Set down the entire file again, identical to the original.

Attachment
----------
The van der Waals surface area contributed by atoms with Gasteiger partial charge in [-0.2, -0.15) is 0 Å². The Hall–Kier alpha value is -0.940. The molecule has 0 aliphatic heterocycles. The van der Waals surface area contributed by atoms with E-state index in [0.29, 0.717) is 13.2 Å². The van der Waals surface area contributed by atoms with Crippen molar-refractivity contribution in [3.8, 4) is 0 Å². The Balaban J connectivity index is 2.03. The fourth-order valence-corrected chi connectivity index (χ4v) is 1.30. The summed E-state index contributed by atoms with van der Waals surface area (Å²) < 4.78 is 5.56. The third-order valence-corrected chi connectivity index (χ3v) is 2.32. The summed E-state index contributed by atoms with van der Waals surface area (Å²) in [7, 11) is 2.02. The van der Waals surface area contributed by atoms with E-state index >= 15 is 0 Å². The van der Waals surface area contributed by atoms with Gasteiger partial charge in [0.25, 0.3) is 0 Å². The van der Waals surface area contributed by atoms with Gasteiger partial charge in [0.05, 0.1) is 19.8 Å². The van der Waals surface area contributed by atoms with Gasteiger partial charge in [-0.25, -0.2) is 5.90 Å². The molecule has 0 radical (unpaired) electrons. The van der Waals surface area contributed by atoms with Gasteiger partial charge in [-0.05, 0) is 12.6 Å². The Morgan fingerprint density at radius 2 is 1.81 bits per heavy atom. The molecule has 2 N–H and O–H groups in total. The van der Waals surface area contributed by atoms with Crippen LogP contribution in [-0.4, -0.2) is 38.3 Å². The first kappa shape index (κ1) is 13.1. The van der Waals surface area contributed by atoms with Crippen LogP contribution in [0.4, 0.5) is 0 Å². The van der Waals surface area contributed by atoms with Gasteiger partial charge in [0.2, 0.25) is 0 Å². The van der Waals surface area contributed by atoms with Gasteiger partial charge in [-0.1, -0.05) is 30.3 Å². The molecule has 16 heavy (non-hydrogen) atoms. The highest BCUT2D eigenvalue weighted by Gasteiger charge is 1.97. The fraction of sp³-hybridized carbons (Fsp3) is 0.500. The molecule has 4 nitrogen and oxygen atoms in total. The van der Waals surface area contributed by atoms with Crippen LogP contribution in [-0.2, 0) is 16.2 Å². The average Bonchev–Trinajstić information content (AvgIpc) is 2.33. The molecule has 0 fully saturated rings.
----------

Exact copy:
The van der Waals surface area contributed by atoms with Gasteiger partial charge in [-0.2, -0.15) is 0 Å². The Hall–Kier alpha value is -0.940. The molecule has 0 aliphatic heterocycles. The van der Waals surface area contributed by atoms with E-state index in [0.29, 0.717) is 13.2 Å². The van der Waals surface area contributed by atoms with Crippen molar-refractivity contribution in [3.8, 4) is 0 Å². The Balaban J connectivity index is 2.03. The fourth-order valence-corrected chi connectivity index (χ4v) is 1.30. The summed E-state index contributed by atoms with van der Waals surface area (Å²) < 4.78 is 5.56. The third-order valence-corrected chi connectivity index (χ3v) is 2.32. The summed E-state index contributed by atoms with van der Waals surface area (Å²) in [7, 11) is 2.02. The van der Waals surface area contributed by atoms with E-state index >= 15 is 0 Å². The van der Waals surface area contributed by atoms with Gasteiger partial charge in [0.25, 0.3) is 0 Å². The van der Waals surface area contributed by atoms with Gasteiger partial charge in [0.05, 0.1) is 19.8 Å². The van der Waals surface area contributed by atoms with Gasteiger partial charge in [-0.25, -0.2) is 5.90 Å². The molecule has 0 radical (unpaired) electrons. The van der Waals surface area contributed by atoms with Gasteiger partial charge in [-0.05, 0) is 12.6 Å². The Morgan fingerprint density at radius 2 is 1.81 bits per heavy atom. The molecule has 2 N–H and O–H groups in total. The van der Waals surface area contributed by atoms with Crippen LogP contribution in [-0.4, -0.2) is 38.3 Å². The first kappa shape index (κ1) is 13.1. The van der Waals surface area contributed by atoms with Crippen LogP contribution in [0.4, 0.5) is 0 Å². The van der Waals surface area contributed by atoms with Gasteiger partial charge in [0.2, 0.25) is 0 Å². The van der Waals surface area contributed by atoms with Gasteiger partial charge in [-0.1, -0.05) is 30.3 Å². The molecule has 16 heavy (non-hydrogen) atoms. The highest BCUT2D eigenvalue weighted by Gasteiger charge is 1.97. The fraction of sp³-hybridized carbons (Fsp3) is 0.500. The molecule has 4 nitrogen and oxygen atoms in total. The van der Waals surface area contributed by atoms with Crippen LogP contribution in [-0.2, 0) is 16.2 Å². The average Bonchev–Trinajstić information content (AvgIpc) is 2.33. The molecule has 0 fully saturated rings.